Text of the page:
You tas’e petater an’ you say it sweet,
But you no know how hard we wuk fe it;
You want a basketful fe quattiewut,
‘Cause you no know how ‘tiff de bush fe cut.
– Claude McKay, “Quashie to Buccra”
It may be a little difficult for you to understand what Mr McKay is talking about in the verse above (don’t worry there’s a translation at the end), but he’s here to help me illustrate a little something about today’s topic – language.
Remember in our last discussion we spoke briefly to the correlation between communication and the perpetuation of culture? Well today, we’re going a bit more in-depth with that part of the discussion.
The Caribbean Language Situation
The colonial history of the Caribbean, as we may well know, has resulted in the Caribbean being home to no shortage of languages. Seriously, we have a lot. There are a few Amerindian influences in some places; there are European languages like English, French, Spanish, and so on; there are West African-influenced varieties evident in Caribbean creoles; there are even East-Indian influences.
The result of all of these different languages colliding and interacting has given the Caribbean region what is probably one of the most complex and diverse language situations of any region in the world.
Language As A Reflection of Culture
Way back in the late 1920s, anthropologist-linguist Edward Sapir theorised that the relationship between language and culture is more than the surface relationship we see. We see language as a part of culture, and we’re not wrong by any stretch of the imagination. But Sapir’s view, termed linguistic relativity, was that language influenced our perception of the world around us. Thirty years or so after, his student Benjamin Whorf had a more deterministic approach – that is, Whorf believed language determined our thought about the world.
Though Whorf’s version is a touch on the extreme side, the general gist of it for me is this: we talk from a perspective of personal experience, and that personal experience is at least partially a product of our culture, and we talk about those experiences using language.
Do you see what I’m getting at?
I think, at some level, culture is reflected in our language. You know how you can go to a bunch of places in the United States and hear different accents and say to yourself “well this person’s from Jersey” or “that’s a down-south accent”? It’s the same way in the Caribbean.
A Barbadian accent is different from a Jamaican one, or a Trinidadian one or any other Caribbean accent. Each accent and further each language variety can be considered a part of this thing we call the Caribbean tongue. An aspect of Caribbean culture is highlighted in the way each of us speaks.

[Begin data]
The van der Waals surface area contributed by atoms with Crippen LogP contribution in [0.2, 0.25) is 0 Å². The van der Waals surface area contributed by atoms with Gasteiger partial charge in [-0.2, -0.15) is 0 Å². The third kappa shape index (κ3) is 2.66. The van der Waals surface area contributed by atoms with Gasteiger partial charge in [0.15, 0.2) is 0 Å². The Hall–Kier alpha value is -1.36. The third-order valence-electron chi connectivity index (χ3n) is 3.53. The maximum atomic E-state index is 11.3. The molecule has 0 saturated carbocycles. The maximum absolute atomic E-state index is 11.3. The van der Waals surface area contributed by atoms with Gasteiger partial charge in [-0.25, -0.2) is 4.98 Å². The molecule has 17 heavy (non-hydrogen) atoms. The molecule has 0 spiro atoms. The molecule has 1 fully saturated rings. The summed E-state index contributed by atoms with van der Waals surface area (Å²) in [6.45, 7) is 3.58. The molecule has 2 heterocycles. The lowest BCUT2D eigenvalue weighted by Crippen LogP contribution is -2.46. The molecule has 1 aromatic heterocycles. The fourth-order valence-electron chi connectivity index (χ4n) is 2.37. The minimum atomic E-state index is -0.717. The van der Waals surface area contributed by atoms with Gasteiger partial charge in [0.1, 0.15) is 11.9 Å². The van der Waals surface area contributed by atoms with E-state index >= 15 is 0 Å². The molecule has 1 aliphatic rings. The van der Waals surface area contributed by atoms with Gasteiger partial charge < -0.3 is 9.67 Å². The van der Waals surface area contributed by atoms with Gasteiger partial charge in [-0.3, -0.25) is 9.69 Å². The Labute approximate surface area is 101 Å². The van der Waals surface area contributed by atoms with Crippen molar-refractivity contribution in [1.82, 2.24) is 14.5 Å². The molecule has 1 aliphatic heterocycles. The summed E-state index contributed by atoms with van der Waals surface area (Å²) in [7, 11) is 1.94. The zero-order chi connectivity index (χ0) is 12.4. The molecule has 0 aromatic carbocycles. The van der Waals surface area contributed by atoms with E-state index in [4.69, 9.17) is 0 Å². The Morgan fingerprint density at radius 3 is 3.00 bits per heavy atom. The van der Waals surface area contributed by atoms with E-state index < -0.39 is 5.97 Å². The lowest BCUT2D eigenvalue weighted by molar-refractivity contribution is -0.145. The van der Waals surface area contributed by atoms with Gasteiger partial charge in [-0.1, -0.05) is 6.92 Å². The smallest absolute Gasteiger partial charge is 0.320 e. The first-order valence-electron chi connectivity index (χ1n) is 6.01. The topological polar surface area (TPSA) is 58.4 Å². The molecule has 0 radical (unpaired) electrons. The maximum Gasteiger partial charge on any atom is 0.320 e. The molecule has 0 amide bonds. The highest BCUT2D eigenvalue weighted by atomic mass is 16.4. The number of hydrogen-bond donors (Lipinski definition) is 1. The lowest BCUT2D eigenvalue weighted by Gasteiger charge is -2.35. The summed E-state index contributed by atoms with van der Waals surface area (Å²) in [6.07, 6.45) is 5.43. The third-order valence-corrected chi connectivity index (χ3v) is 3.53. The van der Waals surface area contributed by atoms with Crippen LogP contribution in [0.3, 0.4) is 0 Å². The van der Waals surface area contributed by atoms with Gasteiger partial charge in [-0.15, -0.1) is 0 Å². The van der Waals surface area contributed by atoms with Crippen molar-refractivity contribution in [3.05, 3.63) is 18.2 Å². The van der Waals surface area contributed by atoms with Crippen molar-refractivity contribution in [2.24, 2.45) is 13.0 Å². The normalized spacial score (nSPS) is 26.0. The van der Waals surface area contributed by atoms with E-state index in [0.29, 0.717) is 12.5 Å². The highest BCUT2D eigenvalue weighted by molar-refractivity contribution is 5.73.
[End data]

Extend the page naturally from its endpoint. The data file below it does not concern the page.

Caribbean Language History
In Sapir’s eyes, language is a ‘social and cultural product’. What does that mean?
When we look at the Caribbean historically, we are reminded that it is a narrative of an influx of people arriving from across the Atlantic and beyond and that with each new wave of people came a myriad of different cultural practices and yes, languages.
It’s kinda like when you put a bunch of cake-making ingredients into a bowl and mix them together. Cultural contact produced language contact through acculturation. Basically, all these different cultures and languages were brought together, interacted with each other and mixed.
Not unlike Caribbean cultural history, Caribbean language history is a story of adaptation. Languages had to adapt to survive in some form just like how cultures had to adapt to stay alive.
This brings us to the situation we have today – the multiplicity of languages and language varieties we have is a direct result of the need for interaction and communication between our historical ancestors. What we have is really a bunch of hybrid languages that came from acculturation.
Food for Thought…
A lot of what the Caribbean is, our culture and identity, I think, is embedded in our language. Like Sapir said, language is a social product and a cultural one too. To me what that really means is it reflects our cultural and societal past, and is a means of perpetuating that culture down through the generations through interaction.
Culture is in the stories we tell and in the way we speak because our language is our culture.
Cyndi, the Historical Sociolinguist
P.S I didn’t forget your translation (though it doesn’t rhyme as well):
You taste the potato and say it is sweet
But you don’t know how hard we worked for it.
You want a basketful for a quarter of sixpence,
Because you don’t know how stiff* the bush was to cut.